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Social Indicators Research

, Volume 142, Issue 3, pp 1193–1210 | Cite as

Associations Between Systemic Quality of Life and Burnout Among French Canadian Workers

  • Maxime VachonEmail author
  • Marie Papineau
  • Gilles Dupuis
  • Pasquale Roberge
Article
  • 210 Downloads

Abstract

Burnout has very often been studied from a work-life specific perspective. However, a recent field of research leads to wonder about the impact that life events can have on the development of burnout. This study therefore investigated the associations between five domains of systemic quality of life and the three dimensions of burnout proposed by Maslach and colleagues. An analysis of correlations and multiple hierarchical regressions were performed on a sample of 202 French Canadian workers. These analyses report inverse associations between quality of life and burnout, with strong negative correlations between quality of life domains and burnout dimensions. The results also suggest that physical health and psychological health are strongly associated with the burnout dimensions and that systemic quality of life significantly adds variance into the risk factors model of emotional exhaustion and reduced personal accomplishment. This study provides empirical data supporting the belief that burnout is not work-life specific; burnout seems to have interactions with other life domains. These results point to the importance of raising awareness about the different life domains involved in the development of burnout, whether at the level of organizations, workers or practitioners.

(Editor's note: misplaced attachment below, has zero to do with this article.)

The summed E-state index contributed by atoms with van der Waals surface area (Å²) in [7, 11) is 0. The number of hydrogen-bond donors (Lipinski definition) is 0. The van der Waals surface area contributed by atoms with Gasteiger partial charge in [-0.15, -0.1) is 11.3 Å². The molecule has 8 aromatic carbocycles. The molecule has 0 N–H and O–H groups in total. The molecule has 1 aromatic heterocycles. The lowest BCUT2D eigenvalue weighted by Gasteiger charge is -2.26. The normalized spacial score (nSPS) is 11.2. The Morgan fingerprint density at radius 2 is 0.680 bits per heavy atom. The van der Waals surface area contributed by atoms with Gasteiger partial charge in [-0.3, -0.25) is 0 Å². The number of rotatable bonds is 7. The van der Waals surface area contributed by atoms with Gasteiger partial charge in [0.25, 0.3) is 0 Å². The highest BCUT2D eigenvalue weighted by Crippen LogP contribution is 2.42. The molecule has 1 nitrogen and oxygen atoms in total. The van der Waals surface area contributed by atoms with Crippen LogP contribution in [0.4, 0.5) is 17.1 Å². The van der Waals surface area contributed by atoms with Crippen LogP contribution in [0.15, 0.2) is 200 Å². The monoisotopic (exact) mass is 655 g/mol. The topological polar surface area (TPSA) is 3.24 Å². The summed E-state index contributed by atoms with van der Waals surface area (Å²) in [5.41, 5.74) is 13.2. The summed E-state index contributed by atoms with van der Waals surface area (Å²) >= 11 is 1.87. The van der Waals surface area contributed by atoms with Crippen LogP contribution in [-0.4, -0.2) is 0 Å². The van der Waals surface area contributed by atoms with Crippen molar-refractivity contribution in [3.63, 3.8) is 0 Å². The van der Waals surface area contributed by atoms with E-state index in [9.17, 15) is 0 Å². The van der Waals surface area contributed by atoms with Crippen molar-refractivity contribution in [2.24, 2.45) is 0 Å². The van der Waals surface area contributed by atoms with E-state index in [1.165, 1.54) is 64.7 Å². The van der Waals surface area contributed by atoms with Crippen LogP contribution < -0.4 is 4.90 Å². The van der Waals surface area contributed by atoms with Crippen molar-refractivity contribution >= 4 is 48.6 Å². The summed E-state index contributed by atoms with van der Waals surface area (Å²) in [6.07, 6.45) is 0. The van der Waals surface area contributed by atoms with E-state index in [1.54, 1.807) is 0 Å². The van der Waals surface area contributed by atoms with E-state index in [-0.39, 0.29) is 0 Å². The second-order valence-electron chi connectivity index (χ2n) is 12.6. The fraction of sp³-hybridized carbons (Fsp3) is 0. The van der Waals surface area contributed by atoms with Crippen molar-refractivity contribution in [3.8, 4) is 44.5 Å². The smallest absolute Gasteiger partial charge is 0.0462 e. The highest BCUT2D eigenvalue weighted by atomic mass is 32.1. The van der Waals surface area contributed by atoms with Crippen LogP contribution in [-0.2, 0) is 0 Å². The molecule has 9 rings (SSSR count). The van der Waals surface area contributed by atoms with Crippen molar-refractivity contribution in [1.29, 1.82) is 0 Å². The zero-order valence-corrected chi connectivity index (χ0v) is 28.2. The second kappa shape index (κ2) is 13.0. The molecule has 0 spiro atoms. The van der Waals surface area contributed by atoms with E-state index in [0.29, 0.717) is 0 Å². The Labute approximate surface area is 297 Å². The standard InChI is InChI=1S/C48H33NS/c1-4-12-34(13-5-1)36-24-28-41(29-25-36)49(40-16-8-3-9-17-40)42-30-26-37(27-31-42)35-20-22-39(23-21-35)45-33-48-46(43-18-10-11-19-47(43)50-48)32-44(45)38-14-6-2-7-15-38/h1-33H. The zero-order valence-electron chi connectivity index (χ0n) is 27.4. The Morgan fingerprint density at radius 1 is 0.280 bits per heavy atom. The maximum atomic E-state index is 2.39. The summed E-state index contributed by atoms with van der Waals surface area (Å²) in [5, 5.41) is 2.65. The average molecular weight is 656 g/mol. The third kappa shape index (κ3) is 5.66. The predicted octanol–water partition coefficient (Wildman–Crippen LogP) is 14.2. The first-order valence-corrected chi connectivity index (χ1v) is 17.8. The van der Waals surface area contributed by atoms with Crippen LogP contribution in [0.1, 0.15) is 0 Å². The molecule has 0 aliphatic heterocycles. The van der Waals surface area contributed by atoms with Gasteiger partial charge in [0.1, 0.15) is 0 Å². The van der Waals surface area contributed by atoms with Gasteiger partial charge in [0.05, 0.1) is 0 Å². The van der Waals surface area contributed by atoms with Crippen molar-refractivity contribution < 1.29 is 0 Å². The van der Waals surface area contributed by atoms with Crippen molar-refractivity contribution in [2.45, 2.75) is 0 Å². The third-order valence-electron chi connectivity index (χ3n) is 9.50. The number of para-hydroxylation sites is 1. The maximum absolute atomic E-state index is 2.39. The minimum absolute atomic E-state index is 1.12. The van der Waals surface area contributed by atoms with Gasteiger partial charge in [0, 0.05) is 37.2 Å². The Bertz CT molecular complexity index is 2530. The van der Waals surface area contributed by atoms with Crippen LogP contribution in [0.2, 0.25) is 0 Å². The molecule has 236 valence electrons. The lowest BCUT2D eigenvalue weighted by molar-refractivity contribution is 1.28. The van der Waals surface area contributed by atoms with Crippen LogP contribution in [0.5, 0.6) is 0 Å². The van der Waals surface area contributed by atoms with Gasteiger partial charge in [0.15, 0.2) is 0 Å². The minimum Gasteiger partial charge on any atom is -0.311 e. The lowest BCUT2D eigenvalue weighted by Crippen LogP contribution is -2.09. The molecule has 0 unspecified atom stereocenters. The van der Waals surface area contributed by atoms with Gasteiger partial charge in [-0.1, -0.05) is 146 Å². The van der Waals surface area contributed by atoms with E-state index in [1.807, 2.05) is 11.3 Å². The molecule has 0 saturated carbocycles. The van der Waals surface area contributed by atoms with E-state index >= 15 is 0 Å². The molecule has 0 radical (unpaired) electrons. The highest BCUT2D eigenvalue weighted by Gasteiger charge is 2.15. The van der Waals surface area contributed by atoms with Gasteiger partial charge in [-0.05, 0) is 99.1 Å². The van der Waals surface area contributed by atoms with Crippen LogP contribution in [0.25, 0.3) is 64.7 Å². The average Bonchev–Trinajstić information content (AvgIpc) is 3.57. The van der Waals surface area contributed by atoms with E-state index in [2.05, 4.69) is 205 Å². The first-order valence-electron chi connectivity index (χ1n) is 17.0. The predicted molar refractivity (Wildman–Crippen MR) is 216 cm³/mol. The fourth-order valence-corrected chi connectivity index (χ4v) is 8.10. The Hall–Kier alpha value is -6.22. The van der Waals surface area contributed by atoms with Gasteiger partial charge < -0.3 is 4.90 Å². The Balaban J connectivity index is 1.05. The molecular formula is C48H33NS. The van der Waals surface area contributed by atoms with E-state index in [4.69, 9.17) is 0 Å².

Keywords

Quality of life Life events Well-being Burnout Exhaustion 

Notes

Acknowledgements

This is a unique paper of a master thesis examining burnout and quality of life. The first author received a scholarship from the Centre de recherche de médecine de l’Université de Sherbrooke to conduct this research.

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Authors and Affiliations

  1. 1.Département de médecine de familleUniversité de SherbrookeSherbrookeCanada
  2. 2.Département de psychologieUniversité de SherbrookeSherbrookeCanada
  3. 3.Département de psychologieUniversité du Québec à MontréalMontrealCanada

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